Some revolutions are triggered by a single person. Lia Lee’s story did just that. Throughout their lives, the Lees unknowingly metamorphosed many people’s views of healing, culture, authority and the American medical model.
By learning of the Hmong’s long and detailed history- full of pride, eviction, tenacity and eventually forced assimilation- it is blatantly obvious why the Lee’s possessed the attitudes that were shown in The Spirit Catches You. These people were repeatedly forced from one land to another; in the book, Fadiman makes the observation that they are a people who would rather die or flee than have to assimilate. However, because of the unfortunate events of the Vietnam war, and the “Quiet war” in Laos, they were forced to do just that. These people could not have felt more out of their element. In “The Split Horn”, a young girl shares her view of her family’s refugee status, and states that her parents weren’t even aware if they were allowed to practice their own religion in this new, exotic country. (2013) When your world is turned completely upside-down,and you’re unsure what is now considered right and what is wrong, the obvious choice is to continue to teach and act the way you always have, albeit secretly, if needed.
Therefore it is only natural that the Lees would try to use their known methods of healing, while simultaneously tailoring western medicine around their own needs. They wanted to use the techniques their ancestors had known to be helpful, but also out of fear of consequence feigned compliance with the doctors who they reluctantly accepted help from. The Lees were compromising everything they had ever known, in an attempt to be cooperative without sacrificing their individual pride, and rich, beautiful culture. Naturally, they were angry when the American doctors did not do the same in return. Most of Lia’s physicians did not take the wishes and beliefs of the family as seriously as they should have. Some scoffed at these Hmong methods they had been taught were medieval, and some even allowed their own frustrations towards the family they seen as delinquents to manifest in a way that negatively impacted the Lee’s medical experience as a whole. Because of all of these factors (cultural/language barriers, arbitrary frustration or distrust, etc.) western medicine failed this family.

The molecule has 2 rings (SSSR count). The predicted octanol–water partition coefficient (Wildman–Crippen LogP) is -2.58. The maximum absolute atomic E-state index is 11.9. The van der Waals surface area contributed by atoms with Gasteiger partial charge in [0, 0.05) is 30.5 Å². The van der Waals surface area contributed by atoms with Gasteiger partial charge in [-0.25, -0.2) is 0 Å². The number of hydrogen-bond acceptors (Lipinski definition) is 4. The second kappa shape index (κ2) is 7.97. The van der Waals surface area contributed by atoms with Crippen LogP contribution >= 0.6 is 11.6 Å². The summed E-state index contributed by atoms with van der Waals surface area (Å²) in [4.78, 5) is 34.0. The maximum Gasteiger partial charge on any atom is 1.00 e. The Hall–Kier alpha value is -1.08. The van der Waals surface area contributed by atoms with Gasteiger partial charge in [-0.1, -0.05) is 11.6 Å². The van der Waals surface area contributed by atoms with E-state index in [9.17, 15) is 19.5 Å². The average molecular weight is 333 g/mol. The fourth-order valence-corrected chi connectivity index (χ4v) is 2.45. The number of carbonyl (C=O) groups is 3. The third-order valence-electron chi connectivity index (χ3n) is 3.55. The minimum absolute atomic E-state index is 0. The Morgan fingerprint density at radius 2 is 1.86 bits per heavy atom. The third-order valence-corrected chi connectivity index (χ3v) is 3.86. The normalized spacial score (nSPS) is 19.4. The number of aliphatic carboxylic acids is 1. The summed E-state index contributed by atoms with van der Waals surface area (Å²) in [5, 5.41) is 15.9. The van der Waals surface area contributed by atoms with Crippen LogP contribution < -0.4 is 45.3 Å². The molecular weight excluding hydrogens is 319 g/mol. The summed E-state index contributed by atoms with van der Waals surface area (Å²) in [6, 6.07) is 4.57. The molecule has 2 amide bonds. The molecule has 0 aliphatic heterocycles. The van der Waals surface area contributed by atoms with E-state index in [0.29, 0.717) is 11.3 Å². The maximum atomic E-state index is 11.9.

The part I find the saddest is how easily many of the problems could have been avoided with a bit of sympathy, empathy and education. Although neither side, western doctors or Hmong patients, are fully to blame I can’t help but be much more angry with the Americans. I must give credit for the attempts to find interpreters when they were easily accessible, and making Lia’s health regimen as simple as possible so as not to confuse the parents. However, they did not put forth the same amount of effort into understanding the Hmong’s beliefs, as the Hmong put into understanding the American ways. I believe this case could have been handled more effectively if the doctors made exceptions to what methods they regularly enforced. From my perspective, the Hmong did not ask to be taken away from home after fighting a war and thrown into America- therefore they should not have been treated as the American patients who were raised to take a doctor’s advice as law. Additionally, because these people were such a special case, there should have been special care to respect Hmong healing. More research into culture could have made a huge difference on Lia’s health, as well as the psychological health of her parents, which is equally important to physical health.
I found an article by a med student, Aradhya Nigam, who is the son of non-American parents and a doctor. His thoughts on The Spirit Catches You gives a very unique and well educated perspective. Nigam’s article can be summarized by one quote: “A patient-centered approach requires more than a discussion of patient-physician relations. In Lia’s case, the Merced doctors struggled working with the Lees’ cultural interventions and their mistrust of Western medicine. The Lees distrusted Lia’s anti-epileptic medication, but trusted animal sacrifice to help Lia. Although I am hesitant towards such extreme traditional interventions, I believe accommodating a patient’s culture and beliefs yields positive influences on his or her overall welfare and care, granted it does not interfere with medical treatment.” (Nigam 2014) This view could have made an immense difference in Lia’s case. As a more drastic measure, perhaps we should require every financially able hospital to employ a medical anthropologists for families such as the Lees.
Aradhya Nigam, “The Making of a Silver Lining in Epilepsy”, In-Training, Stories from Tomorrow’s Physicians (2014)